Observations: Israeli Business Culture
This summer I am interning for FlowMed, a startup in Haifa, Israel. The business culture in Israel is very different from the United States. Below is a list of the things that have stood out the most for me in my time in Israel so far:
1. The work week is different
I had to redefine my notion of weekend. Whereas in America our weekend starts after work on Friday and includes Saturday and Sunday. In Israel the weekend
is Friday and Saturday and begins Thursday after work. The Israeli weekend is laid out as such because it is based around Shabbat. Despite my attempts to
fully embrace my new weekend, I am not completely satisfied.
As a Reform Jew used to the hustle & bustle of New York City, it is difficult to acclimate to a few things; due to Shabbat most public transportation
comes to a screeching halt around 3pm on Friday and doesn’t start back up again until late Saturday night. Following in accordance are most stores and
shops. At times this can feel frustrating and restraining. Furthermore, the work week now starts for me on a Sunday, which creates an internal conflict. I am not going to lie, the bizarreness of going into work on a Sunday still hasn’t worn off
2. Internships are not a thing in Israel
Unlike back home where it seems like getting an internship can make or break your career, internships are not common in Israel. However, since internships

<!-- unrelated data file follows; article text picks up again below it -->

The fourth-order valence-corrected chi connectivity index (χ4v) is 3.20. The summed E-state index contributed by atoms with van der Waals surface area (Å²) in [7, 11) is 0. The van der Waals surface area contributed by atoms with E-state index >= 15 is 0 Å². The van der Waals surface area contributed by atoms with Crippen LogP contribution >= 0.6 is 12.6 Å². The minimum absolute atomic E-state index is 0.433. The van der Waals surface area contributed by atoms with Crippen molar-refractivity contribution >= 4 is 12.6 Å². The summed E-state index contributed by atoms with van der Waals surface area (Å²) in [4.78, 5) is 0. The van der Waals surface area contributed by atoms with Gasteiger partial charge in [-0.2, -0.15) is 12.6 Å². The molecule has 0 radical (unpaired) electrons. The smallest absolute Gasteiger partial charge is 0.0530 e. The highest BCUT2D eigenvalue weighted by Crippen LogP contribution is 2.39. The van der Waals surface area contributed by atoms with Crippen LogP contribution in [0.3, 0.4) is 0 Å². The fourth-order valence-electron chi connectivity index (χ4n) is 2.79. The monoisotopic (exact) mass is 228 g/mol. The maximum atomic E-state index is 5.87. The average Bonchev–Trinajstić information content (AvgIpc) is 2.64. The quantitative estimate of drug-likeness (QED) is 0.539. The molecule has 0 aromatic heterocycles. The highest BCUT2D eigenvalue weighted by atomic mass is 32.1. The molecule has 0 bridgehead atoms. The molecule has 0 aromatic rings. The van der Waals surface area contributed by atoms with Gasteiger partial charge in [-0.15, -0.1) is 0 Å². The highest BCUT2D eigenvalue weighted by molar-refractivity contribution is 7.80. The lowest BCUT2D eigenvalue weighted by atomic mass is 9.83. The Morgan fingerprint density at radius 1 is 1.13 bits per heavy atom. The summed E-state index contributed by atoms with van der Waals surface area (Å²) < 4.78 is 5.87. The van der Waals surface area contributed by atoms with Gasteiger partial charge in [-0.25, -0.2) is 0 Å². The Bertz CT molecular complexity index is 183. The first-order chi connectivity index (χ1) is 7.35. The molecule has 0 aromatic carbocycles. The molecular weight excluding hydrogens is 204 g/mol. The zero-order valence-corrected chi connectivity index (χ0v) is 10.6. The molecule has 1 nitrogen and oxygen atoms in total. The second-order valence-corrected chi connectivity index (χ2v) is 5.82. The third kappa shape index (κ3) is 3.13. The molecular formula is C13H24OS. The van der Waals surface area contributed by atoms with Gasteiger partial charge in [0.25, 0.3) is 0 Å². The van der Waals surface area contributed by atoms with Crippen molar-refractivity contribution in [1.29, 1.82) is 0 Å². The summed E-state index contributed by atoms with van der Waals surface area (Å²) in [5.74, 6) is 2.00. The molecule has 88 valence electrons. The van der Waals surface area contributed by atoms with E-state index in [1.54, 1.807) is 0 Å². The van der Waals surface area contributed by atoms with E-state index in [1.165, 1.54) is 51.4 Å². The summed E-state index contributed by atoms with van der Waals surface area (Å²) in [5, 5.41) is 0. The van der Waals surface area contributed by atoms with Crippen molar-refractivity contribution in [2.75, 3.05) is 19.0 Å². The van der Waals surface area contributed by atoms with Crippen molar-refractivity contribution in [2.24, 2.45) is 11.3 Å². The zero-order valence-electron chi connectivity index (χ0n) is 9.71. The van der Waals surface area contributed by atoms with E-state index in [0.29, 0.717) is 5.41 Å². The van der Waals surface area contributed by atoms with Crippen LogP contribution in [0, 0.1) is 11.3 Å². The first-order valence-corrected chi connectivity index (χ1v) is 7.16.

are rare, the experience is far more valuable. In my time at FlowMed, I have been given tasks that actually contribute to the success of the startup. My
responsibilities are significant and challenge me to learn and grow.
3. Hierarchy does not extend beyond a label
The great thing about working in Israel is that hierarchy in the workplace is not oppressive. I, as an intern, speak directly with my CEO. This
unfortunately is a foreign concept in the States. Aside from reporting directly to my CEO, he speaks to me as though I am an esteemed colleague of his. I
am not spoken down to nor am I cast aside because of my position as intern. I have been welcomed as part of the team. I am approached for my input on
decisions and my word has a lot of weight. It is truly a unique experience and I am far more invested in my work because of it.
4. Business Formal is not normal
To be quite blunt, since arriving in the Holy land, I have seen more people in suits at the Kotel than in offices. It’s just not part of the business
culture. Business casual is the appropriate attire for working in Israel, although sometimes that too can be a bit over dressed.